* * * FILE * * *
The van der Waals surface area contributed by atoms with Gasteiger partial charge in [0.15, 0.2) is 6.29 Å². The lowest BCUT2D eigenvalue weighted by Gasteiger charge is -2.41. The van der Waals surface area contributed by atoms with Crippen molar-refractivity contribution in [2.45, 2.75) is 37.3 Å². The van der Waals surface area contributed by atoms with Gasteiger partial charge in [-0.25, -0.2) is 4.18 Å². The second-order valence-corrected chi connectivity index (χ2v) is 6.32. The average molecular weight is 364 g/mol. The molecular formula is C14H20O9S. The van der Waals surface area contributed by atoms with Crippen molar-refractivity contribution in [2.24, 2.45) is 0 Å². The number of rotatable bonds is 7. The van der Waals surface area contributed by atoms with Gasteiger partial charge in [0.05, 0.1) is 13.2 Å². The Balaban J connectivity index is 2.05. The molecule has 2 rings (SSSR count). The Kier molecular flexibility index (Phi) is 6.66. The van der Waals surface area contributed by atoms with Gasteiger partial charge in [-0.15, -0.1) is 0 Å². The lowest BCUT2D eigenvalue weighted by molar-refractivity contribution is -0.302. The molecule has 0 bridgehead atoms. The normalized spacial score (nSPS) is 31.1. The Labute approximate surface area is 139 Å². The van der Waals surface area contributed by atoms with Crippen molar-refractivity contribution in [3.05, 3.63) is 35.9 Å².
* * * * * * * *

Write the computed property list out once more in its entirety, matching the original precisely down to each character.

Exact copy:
The van der Waals surface area contributed by atoms with Gasteiger partial charge in [0.15, 0.2) is 6.29 Å². The lowest BCUT2D eigenvalue weighted by Gasteiger charge is -2.41. The van der Waals surface area contributed by atoms with Crippen molar-refractivity contribution in [2.45, 2.75) is 37.3 Å². The van der Waals surface area contributed by atoms with Gasteiger partial charge in [-0.25, -0.2) is 4.18 Å². The second-order valence-corrected chi connectivity index (χ2v) is 6.32. The average molecular weight is 364 g/mol. The molecular formula is C14H20O9S. The van der Waals surface area contributed by atoms with Crippen molar-refractivity contribution in [2.24, 2.45) is 0 Å². The number of rotatable bonds is 7. The van der Waals surface area contributed by atoms with Gasteiger partial charge in [0.05, 0.1) is 13.2 Å². The Balaban J connectivity index is 2.05. The molecule has 2 rings (SSSR count). The Kier molecular flexibility index (Phi) is 6.66. The van der Waals surface area contributed by atoms with Gasteiger partial charge in [-0.15, -0.1) is 0 Å². The lowest BCUT2D eigenvalue weighted by molar-refractivity contribution is -0.302. The molecule has 0 bridgehead atoms. The normalized spacial score (nSPS) is 31.1. The Labute approximate surface area is 139 Å². The van der Waals surface area contributed by atoms with Crippen molar-refractivity contribution in [3.05, 3.63) is 35.9 Å².